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DevelopmentW2010.Lecture12notes - Development Bio 120...

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Development Bio 120 Winter 2010 Jeremy Lee Patrick Yuh Eva Murdock Lecture 12 Applications and Medical Implications of Developmental Biology: Reproductive Technologies, Cloning, and Gene Therapies I. Assisted reproductive technology a. In vitro fertilization (Fig. #1.1) 1. Procedure in which eggs and sperm, collected from a male and female, are put together in a petri dish; fertilization occurs, and after several cleavages, the embryo is transferred to the uterus of the female (or another “surrogate” female) to complete development. 2. Basic procedure A. Female is treated with gonadotropins and/or anti-estrogens to stimulate maturation of up to several oocytes. B. Mature oocytes (arrested in meiotic metaphase II) are retrieved from ovaries using an aspiration pipette. C. A sperm sample is collected from the male 1-2 hours prior to fertilization; sperm are "washed"; and most active sperm are combined with oocytes. D. After fertilization and several cleavages, dividing embryos are implanted into the woman's uterus with a catheter. E. In some cases, a small hole is made in the zona pellucida prior to implantation to assist with blastocyst hatching. (Fig. #1.2) F. It is hoped that at least one of the dividing embryos will develop to blastocyst stage, hatch and implant in the uterine wall. In some cases, more than one does and multiple births can result. b. Intracytoplasmic sperm injection (Fig. #2.) In cases in which males have low numbers of viable sperm, this procedure may be used, in which a single sperm is directly injected into the oocyte. c. Gamete intrafollopian transfer (GIFT.) In GIFT, sperm are injected into the fallopian tube at the time of ovulation. This may be done in cases in which cervical or immunological factors are thought to prevent sperm from moving to or up the oviduct, or in cases of unexplained fertility problems. d. Zygote intrafollopian transfer (ZIFT.) In ZIFT or " tubal embryo transfer ," oocytes are fertilized in a dish, but transferred into the fallopian tube rather than into the uterus. II. Reproductive cloning a. The first mammal to be successfully "cloned" was the sheep Dolly in 1997. (Figs. #3, #4) b. Technique to produce Dolly: somatic cell nuclear transfer (SCNT .) 1. Adult somatic cells, in this case mammary epithelial cells, were isolated from a " nucleus donor ", in this case a "White-faced" ewe. 2. Isolated mammary cells were grown in culture. 3. Cells were "pushed" into the G 0 (quiescent) stage of cell cycle. 4. The nucleus was removed from an oocyte from a "Black-faced" ewe (the oocyte donor), creating an enucleated oocyte . 5. Mammary cell from culture was fused with the enucleated egg, using a brief electrical pulse, so that the nucleus would be incorporated into the enucleated oocyte. 6. The oocyte with transferred nucleus was cultured for six days then implanted into the uterus of a foster mother , in this case a "Black-faced" recipient ewe.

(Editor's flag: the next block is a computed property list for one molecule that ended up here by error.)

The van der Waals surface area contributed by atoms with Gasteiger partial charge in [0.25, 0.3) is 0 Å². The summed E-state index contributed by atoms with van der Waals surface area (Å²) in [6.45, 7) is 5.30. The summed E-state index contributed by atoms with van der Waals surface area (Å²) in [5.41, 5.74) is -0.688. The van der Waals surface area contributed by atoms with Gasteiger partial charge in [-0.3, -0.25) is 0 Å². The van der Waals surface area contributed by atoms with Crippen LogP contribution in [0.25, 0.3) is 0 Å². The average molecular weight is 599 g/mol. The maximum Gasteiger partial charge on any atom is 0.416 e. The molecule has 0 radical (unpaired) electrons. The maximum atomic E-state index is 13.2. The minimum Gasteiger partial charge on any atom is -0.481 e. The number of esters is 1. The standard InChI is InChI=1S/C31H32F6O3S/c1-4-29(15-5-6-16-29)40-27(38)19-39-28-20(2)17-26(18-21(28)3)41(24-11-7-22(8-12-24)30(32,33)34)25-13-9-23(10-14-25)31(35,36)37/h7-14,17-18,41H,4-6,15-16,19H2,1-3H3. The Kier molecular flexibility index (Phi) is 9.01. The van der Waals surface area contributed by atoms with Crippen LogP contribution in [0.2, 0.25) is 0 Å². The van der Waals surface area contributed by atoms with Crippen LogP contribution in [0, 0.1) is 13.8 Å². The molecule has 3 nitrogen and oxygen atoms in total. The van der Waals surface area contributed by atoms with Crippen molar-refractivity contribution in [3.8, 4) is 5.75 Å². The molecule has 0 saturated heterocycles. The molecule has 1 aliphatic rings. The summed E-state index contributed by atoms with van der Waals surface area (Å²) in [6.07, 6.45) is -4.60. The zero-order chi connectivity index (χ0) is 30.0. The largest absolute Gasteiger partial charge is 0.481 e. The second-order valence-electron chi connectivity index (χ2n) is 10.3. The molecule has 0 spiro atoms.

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2 7. Development of the implanted oocyte proceeded until Dolly was born. Genetic tests indicated that she was "genetically identical" to the "White-faced" nuclear donor.
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DevelopmentW2010.Lecture12notes - Development Bio 120...

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